Aug 17 2020
Unfortunately, COVID-19 has interrupted our booming economy. For many families, this is a time of uncertainty, frustration, and anxiety in our state and across the country. While we remain hopeful that the return to business as usual is on the horizon, fighting this pandemic and keeping the economy afloat is challenging. But Nebraskans are optimists, and we know that even though we find ourselves in difficult times, there is still good news worth celebrating.
On August 11, the Federal Transit Administration announced that it had awarded nearly $13.6 million in federal funds to the Transit Authority of the City of Omaha. This grant will allow the city to replace old buses with new ones, with the goal of reducing costs and improving safety and reliability. This will help people in the metro area get where they need to go, whether they’re going to work, running errands, or visiting family.
The positive new developments extend beyond Nebraska’s largest city. Recently, the Department of Agriculture announced that agricultural producers who have been approved for the Coronavirus Food Assistance Program, or CFAP, will receive the remainder of their relief payments.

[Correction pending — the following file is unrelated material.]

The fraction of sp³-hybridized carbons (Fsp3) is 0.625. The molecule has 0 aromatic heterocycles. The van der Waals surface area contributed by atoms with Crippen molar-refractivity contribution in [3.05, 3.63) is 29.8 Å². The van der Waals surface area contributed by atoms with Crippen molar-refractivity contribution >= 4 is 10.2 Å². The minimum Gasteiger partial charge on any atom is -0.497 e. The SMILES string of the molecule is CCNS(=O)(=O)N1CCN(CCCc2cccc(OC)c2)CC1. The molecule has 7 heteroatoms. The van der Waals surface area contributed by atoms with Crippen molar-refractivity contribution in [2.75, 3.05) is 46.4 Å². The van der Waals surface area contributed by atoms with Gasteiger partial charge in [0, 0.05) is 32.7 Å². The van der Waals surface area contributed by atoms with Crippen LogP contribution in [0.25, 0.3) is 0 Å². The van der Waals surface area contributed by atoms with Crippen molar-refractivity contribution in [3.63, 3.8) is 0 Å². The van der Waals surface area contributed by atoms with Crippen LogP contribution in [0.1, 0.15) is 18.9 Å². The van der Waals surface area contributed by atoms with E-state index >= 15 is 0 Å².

The CFAP was created by the CARES Act, which Congress passed at the end of March, and it is designed to provide temporary relief to producers who have been hit by coronavirus-related declines in the prices of their products.
To make sure that they were able to provide this assistance to as many producers as possible, USDA initially paid 80 percent of what it owed to farmers and ranchers across the country. But as of the beginning of August, USDA had paid out only $6.8 billion of the $19 billion the program had made available.
The August 11 announcement from USDA Secretary Sonny Perdue is welcome news. USDA will automatically issue the remaining 20 percent of payments to producers who have already been approved, and going forward, they will pay newly approved producers 100 percent of what they are owed once their application for the program is approved.
In so many ways, agriculture is the backbone of our state’s economy. Its success benefits all Nebraskans, in urban and suburban areas as much as in rural ones. And in the same vein, dense urban areas such as Omaha and Lincoln are crucial for the state as a whole.
The news of millions of dollars of federal transportation funding is great for Omaha, and the CFAP news is great for all of us. Even as we continue to make sacrifices to fight COVID-19, it is important to remember that good things are still happening for Nebraska.
Thank you for participating in the democratic process. I look forward to visiting with you again next week.